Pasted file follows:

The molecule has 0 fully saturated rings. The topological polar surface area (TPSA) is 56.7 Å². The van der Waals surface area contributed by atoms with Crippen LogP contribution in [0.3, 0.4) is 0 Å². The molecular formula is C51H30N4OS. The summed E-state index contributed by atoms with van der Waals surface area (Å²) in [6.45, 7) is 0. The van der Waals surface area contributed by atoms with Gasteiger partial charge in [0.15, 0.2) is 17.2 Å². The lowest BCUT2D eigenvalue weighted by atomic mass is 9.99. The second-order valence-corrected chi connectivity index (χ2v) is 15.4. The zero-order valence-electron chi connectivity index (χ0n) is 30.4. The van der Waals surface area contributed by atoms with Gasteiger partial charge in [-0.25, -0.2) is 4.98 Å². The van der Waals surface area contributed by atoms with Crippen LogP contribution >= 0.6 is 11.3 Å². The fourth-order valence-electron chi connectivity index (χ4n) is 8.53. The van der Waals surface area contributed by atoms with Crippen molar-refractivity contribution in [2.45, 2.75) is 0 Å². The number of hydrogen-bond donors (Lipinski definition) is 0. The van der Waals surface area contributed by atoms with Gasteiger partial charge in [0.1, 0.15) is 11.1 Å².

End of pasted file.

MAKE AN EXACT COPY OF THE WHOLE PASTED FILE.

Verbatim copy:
The molecule has 0 fully saturated rings. The topological polar surface area (TPSA) is 56.7 Å². The van der Waals surface area contributed by atoms with Crippen LogP contribution in [0.3, 0.4) is 0 Å². The molecular formula is C51H30N4OS. The summed E-state index contributed by atoms with van der Waals surface area (Å²) in [6.45, 7) is 0. The van der Waals surface area contributed by atoms with Gasteiger partial charge in [0.15, 0.2) is 17.2 Å². The lowest BCUT2D eigenvalue weighted by atomic mass is 9.99. The second-order valence-corrected chi connectivity index (χ2v) is 15.4. The zero-order valence-electron chi connectivity index (χ0n) is 30.4. The van der Waals surface area contributed by atoms with Gasteiger partial charge in [-0.25, -0.2) is 4.98 Å². The van der Waals surface area contributed by atoms with Crippen LogP contribution >= 0.6 is 11.3 Å². The fourth-order valence-electron chi connectivity index (χ4n) is 8.53. The van der Waals surface area contributed by atoms with Crippen molar-refractivity contribution in [2.45, 2.75) is 0 Å². The number of hydrogen-bond donors (Lipinski definition) is 0. The van der Waals surface area contributed by atoms with Gasteiger partial charge in [0.1, 0.15) is 11.1 Å².